Television Work; Series:
Coproducer and director, The Martha Raye Show, NBC, 1954–56.
Creator, The Deputy, 1959.
Creator and executive producer, The Andy Williams Show (also known as The Andy Williams Series), NBC, 1965.
Creator and executive producer, All in the Family (also known as Those Were the Days), CBS, 1971–79.
Cocreator and co-executive producer, Sanford and Son, NBC, 1972–77.
Creator and co-executive producer, Maude, CBS, 1972–78.
Executive producer, Good Times, CBS, 1974–79.
Creator, The Jeffersons, CBS, 1975–85.
Coproducer, Hot L Baltimore, ABC, 1975.
Executive producer, One Day at a Time, CBS, 1975–84.
Cocreator and executive producer, The Nancy Walker Show, ABC, 1976–77.
Creator, All's Fair, CBS, 1976–77.
Creator and executive producer, Mary Hartman, Mary Hartman, syndicated, 1976–77.
Cocreator and producer, All that Glitters, syndicated, 1977.
Executive producer, A Year at the Top, CBS, 1977.
Creator, Fernwood 2-Night, syndicated, 1977.
Executive producer, Forever Fernwood, syndicated, 1977–78.
Creator, Apple Pie, ABC, 1978.
Executive producer, Hanging In, CBS, 1979.
Creator and executive producer, The Baxters, syndicated, 1979.
Cocreator and co-executive producer, Palmerstown, U.S.A. (also known as Palmerstown), CBS, 1980–81.
Creator and executive producer, a.k.a. Pablo, ABC, 1984.
Creator and executive producer, Sunday Dinner, CBS, 1991.
Executive producer, The Powers that Be, NBC, 1992–93.
Creator and executive producer, 704 Hauser Street (also known as 704 Hauser), CBS, 1993.
Executive producer, Channel Umptee-3, The WB, 1997.
Television Work; Specials:
Producer, "Love Is a Lion's Roar," General Electric Theatre (also known as G.E. Theatre), CBS, 1961.
Coproducer, The Danny Kaye Show, CBS, 1961.
Coproducer, Henry Fonda and the Family, CBS, 1962.
Coproducer, The Andy Williams Special, NBC, 1962.
Producer, The TV Guide Awards Show, 1962.
Producer, Robert Young and the Family, 1970.
Creator and co-executive producer, I Love Liberty, ABC, 1982.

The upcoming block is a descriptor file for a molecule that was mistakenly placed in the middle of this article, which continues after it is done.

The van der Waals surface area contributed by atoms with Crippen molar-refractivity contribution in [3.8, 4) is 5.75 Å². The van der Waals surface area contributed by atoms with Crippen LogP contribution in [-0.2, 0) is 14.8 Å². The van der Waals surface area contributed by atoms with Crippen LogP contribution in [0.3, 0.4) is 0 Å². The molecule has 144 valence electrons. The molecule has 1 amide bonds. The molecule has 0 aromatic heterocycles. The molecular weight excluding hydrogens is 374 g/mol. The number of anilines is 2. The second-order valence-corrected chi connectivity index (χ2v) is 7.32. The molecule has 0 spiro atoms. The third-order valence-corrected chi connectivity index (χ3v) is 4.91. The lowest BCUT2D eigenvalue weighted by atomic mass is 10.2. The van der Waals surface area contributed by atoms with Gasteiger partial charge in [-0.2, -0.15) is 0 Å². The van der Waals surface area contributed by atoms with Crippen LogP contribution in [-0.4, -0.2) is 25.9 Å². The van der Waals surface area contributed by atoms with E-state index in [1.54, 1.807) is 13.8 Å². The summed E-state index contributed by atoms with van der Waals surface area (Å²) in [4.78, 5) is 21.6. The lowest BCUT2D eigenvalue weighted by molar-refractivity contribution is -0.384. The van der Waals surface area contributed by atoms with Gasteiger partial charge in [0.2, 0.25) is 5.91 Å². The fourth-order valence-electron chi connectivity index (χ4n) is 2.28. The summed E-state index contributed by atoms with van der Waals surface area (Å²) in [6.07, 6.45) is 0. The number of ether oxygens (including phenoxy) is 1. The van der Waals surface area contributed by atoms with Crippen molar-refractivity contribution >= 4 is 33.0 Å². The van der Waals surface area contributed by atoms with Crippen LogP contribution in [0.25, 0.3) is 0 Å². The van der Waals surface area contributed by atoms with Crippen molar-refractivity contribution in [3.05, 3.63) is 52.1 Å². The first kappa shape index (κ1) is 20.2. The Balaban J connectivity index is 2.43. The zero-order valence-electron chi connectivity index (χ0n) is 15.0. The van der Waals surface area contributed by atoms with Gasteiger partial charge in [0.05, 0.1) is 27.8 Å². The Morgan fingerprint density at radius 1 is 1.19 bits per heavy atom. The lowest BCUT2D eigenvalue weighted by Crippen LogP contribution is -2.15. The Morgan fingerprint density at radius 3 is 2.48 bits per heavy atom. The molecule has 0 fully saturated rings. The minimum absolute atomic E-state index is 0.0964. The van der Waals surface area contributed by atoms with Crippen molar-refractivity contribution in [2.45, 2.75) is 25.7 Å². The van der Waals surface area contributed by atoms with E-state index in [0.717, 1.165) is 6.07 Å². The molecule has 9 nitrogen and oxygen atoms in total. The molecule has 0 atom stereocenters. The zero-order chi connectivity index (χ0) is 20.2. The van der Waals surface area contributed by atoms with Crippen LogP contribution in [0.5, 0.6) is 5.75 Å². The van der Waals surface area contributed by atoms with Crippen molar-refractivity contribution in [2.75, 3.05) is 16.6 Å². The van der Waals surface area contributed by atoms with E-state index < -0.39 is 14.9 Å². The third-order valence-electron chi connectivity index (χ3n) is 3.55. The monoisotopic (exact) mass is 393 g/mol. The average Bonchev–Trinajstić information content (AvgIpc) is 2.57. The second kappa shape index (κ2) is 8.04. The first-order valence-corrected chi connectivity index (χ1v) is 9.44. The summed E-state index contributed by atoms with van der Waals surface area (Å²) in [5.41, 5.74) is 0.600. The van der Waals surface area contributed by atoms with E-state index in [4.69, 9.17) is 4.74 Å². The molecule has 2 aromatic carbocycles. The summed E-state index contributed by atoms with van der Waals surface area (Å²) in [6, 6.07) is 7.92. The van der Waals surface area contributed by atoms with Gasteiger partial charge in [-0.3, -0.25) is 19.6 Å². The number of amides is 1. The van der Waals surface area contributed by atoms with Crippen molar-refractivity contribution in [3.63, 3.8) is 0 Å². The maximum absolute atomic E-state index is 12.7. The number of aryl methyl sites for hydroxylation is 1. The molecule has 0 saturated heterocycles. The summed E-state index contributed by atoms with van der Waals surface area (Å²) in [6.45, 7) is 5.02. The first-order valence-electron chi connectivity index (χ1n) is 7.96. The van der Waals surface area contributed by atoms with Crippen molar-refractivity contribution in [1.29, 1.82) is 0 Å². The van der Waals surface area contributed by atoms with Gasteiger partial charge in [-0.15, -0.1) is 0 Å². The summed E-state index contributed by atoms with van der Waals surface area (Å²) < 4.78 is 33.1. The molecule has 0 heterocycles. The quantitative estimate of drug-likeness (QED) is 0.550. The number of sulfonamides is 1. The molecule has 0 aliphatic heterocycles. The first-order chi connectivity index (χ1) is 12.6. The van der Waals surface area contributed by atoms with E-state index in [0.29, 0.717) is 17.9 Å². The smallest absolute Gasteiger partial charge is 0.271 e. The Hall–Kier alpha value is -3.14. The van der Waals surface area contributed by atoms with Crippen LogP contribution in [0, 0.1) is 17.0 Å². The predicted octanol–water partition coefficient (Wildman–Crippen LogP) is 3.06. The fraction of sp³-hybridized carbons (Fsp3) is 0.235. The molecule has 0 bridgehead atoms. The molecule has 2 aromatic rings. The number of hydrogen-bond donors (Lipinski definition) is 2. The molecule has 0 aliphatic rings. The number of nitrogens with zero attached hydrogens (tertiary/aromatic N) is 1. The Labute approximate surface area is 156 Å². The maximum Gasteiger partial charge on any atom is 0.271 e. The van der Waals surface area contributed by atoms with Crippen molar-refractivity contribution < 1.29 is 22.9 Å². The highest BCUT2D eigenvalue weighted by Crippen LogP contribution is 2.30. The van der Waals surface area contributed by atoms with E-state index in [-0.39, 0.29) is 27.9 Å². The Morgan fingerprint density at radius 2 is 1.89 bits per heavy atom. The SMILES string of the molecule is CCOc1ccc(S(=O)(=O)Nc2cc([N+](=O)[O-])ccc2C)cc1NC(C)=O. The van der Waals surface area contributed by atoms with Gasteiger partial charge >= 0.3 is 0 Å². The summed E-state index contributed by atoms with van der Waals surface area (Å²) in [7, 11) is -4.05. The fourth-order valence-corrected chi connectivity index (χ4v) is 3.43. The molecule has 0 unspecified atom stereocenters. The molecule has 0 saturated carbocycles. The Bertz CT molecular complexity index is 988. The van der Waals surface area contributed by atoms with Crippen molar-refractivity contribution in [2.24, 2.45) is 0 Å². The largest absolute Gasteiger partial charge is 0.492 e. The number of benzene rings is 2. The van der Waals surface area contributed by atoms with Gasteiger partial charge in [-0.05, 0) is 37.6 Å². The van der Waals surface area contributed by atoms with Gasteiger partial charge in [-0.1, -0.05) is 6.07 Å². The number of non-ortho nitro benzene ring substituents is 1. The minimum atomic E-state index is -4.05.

Executive producer, Good Evening, He Lied, 1984.
Executive producer, All in the Family 20th Anniversary Special, CBS, 1991.
Television Director; Episodic:
"And Justice for All," All in the Family, CBS, 1968.
"Those Were the Days," All in the Family, CBS, 1969.
"The Love Child: Part 1," The Powers that Be, NBC, 1992.
Premiere episode, 704 Hauser Street (also known as 704 Hauser), CBS, 1993.
Television Work; Pilots:
Producer, "Band of Gold," General Electric Theatre (also known as G.E. Theatre), CBS, 1961.
Co-executive producer, King of the Road, CBS, 1978.
Executive producer, A Dog's Life, NBC, 1979.
Co-executive producer, P.O.P., NBC, 1984.
Television Work; Movies:
Executive producer, Heartsounds, ABC, 1984.
Television Work; Other:
Producer, The Thief Who Came to Dinner, 1973.
Television Appearances; Specials:
Bob Hope's World of Comedy, NBC, 1976.
The 30th Annual Primetime Emmy Awards, CBS, 1978.
The American Comedy Awards, ABC, 1987.
Hollywood's Favorite Heavy: Businessmen on Prime-time TV, PBS, 1987.
The Television Academy Hall of Fame, Fox, 1987.
Fifty Years of Television: A Golden Celebration, CBS, 1989.
The Fourth "R", CBS, 1990.
Living in America, VH1, 1991.
Host, All in the Family 20th Anniversary Special, CBS, 1991.
The Meaning of Life, CBS, 1991.
Himself, Color Adjustment (also known as Color Adjustment: Blacks in Prime Time), PBS, 1992.
Laughing Matters (also known as Funny Business), Showtime, 1993.
The 9th Annual Television Academy Hall of Fame, The Disney Channel, 1993.
The Gospel According to Jesus, Cinemax, 1995.
Gail Sheehy's New Passages, ABC, 1996.
Corwin, PBS, 1996.
CBS: The First 50 Years, CBS, 1998.
League of Legends, 1998.
Intimate Portrait: Valerie Bertinelli, Lifetime, 1998.
Mackenzie Phillips: The E! True Hollywood Story, E! Entertainment Television, 1998.
Intimate Portrait: Betty Friedan, Lifetime, 1999.
Norman Jewison on Comedy in the 20th Century: Funny Is Money, Showtime, 1999.
All in the Family: The E! True Hollywood Story, E! Entertainment Television, 2000.
Inside TV Land: The Dick Van Dyke Show, TV Land, 2000.
Intimate Portrait: Rue McClanahan, Lifetime, 2000.
"Ben Stein" (also known as "Ben Stein's Brain"), Biography, Arts and Entertainment, 2001.
"Carroll O'Connor: All in a Lifetime," Biography, Arts and Entertainment, 2001.
TV's Most Censored Moments, Trio and USA Network, 2002.
Inside TV Land: Taboo TV, TV Land, 2002.
Inside TV Land: African Americans in Television, TV Land, 2002.
Intimate Portrait: Linda Gray, Lifetime, 2003.
Intimate Portrait: Bonnie Franklin, Lifetime, 2003.
Intimate Portrait: Bea Arthur, Lifetime, 2003.
Intimate Portrait: Isabel Sanford, Lifetime, 2003.
Television Appearances; Episodic:
Himself, The Colgate Comedy Hour (also known as Colgate Summer Comedy Hour, Colgate Variety Hour, and Michael Todd Revue), NBC, 1952.
Host, Saturday Night Live (also known as NBC's Saturday Night, Saturday Night Live '80, SNL, and SNL 25), NBC, 1976.